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Russian Visa

All foreigners (except citizens of some former Soviet republics) visiting Russia need a visa. In order to get one, travelers need an invitation from a Russian citizen or a company, which is then taken to a Russian embassy or consulate, where the actual visa is issued. Within three working days of arrival in Russia, the visa needs to be registered by the person/organization that issued the invitation. If you don't make it through this bureaucratic loop, you may have problems leaving the country.

Prices for processing Russian visas vary according to the applicant's citizenship and the embassy/consulate applied to. Perhaps in response to the trials the U.S. Embassy in Moscow puts Russian visa applicants through (see articles), U.S. citizens routinely pay more for Russian visas.

There are six types of Russian visas, but most travelers get one of three kinds:

Russian Tourist Visa

Tourist visas are best for short visits. According to Russian law it is illegal for a hotel to provide you with an invitation if you are not going to stay there but this law is broken more often than it is followed. Many agencies can get you a visa and have it registered without a night booked in a hotel, and many hotels will give you give you an invitation and register it even if you're only staying with them for part of your trip.

Russian Business Visa

Business visas aren't just for foreigners working in Russia. Far more flexible than tourist visas, they are often the best choice for tourists who are visiting friends and don't need a hotel, or who are looking to spend an extended period of time in Russia, especially those who want to travel independently or extensively. In order to get a business visa you need an invitation from a Russian firm, which can usually be arranged through a visa agency. You do not need to plan hotel reservations or an itinerary to get a business visa.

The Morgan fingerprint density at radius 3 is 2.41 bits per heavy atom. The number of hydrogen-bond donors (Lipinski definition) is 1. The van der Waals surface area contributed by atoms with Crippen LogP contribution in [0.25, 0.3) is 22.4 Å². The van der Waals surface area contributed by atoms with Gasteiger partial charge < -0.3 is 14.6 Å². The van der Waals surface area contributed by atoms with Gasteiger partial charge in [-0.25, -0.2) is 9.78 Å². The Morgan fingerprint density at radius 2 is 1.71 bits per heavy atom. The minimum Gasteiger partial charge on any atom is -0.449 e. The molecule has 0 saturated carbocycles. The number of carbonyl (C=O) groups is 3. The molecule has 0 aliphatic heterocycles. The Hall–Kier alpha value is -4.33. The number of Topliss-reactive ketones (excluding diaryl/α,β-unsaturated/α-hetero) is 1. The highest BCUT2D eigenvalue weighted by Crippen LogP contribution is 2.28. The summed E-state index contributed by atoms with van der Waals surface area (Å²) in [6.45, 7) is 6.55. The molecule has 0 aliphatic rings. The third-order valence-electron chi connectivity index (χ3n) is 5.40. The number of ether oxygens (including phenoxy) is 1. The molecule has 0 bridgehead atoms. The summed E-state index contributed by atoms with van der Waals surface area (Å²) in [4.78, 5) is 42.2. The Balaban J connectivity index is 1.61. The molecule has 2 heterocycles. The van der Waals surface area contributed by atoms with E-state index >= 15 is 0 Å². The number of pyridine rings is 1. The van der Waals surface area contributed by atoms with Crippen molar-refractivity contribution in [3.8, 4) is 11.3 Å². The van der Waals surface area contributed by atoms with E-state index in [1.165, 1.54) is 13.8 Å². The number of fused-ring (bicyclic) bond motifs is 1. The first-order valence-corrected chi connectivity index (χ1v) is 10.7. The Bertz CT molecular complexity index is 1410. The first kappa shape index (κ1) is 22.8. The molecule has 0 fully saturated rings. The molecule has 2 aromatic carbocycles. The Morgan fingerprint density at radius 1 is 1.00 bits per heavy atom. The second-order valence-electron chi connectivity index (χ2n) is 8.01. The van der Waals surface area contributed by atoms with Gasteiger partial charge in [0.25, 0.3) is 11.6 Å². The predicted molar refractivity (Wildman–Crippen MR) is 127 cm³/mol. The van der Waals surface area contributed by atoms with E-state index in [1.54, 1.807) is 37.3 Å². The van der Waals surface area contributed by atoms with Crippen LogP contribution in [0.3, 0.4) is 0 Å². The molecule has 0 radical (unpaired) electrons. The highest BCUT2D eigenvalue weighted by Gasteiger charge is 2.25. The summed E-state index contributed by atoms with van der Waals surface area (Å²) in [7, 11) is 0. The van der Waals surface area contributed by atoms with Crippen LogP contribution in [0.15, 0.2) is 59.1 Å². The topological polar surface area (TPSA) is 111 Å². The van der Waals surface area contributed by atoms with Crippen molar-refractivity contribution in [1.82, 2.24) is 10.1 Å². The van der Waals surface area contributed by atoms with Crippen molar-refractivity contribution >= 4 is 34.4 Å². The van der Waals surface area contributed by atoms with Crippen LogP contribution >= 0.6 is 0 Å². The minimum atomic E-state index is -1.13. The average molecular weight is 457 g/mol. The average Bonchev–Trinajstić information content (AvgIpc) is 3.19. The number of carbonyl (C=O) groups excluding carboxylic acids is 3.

Student Visa

Student visas are a great deal; they're flexible, lengthy, and entitle you to Russian prices for trains, planes, the theater, and a host of other goodies. The only catch is that you have to prove enrollment at a Russian institution. If you are planning to enroll in a Russian university, the school authorities can probably help you arrange the visa.

Other Visa

Other types of visas include Transit Visas, On-the-Spot Visas, and Diplomatic Visas. Transit visas can be a cheap option for travelers headed for China or Central Asia, but it's often hard to make it in and out of the country in your allotted window of time. On-the-Spot Visas are dubious, not universally available, and very expensive. Diplomatic visas have a narrow range of applicability.

A new style Russian visa.

An older style Russian visa. Though most Russian embassies have switched over to the new style visa, there are still some older visas in use.


How to Get a Russian Visa

Although it is possible to arrange your own Russian visa, most travelers choose to hire a visa service to do the work. Invitations cost anything up to and beyond $30-$200, depending on the type of visa and the speed of service. For an extra $20-$30, agencies take your invitation to an embassy or consulate and send you the visa. Some services will even take care of registering the visa when you arrive in Russia. Given that each Russian consulate and embassy has different tastes and temperaments, it's usually best to have somebody who knows the ropes do the dirty work.



  • Passport (must be valid 6 months beyond intended stay)
  • Visa
  • Tickets and Documents for return or onward travel
  • Vaccinations - None Required

More information about Russian Tourist Visa Support


  • Passport (must be valid 6 months beyond intended stay)
  • Visa
  • Tickets and Documents for return or onward travel
  • Vaccinations - None Required

More information about Russian Business Visa


Contact the nearest Russian Embassy or Consulate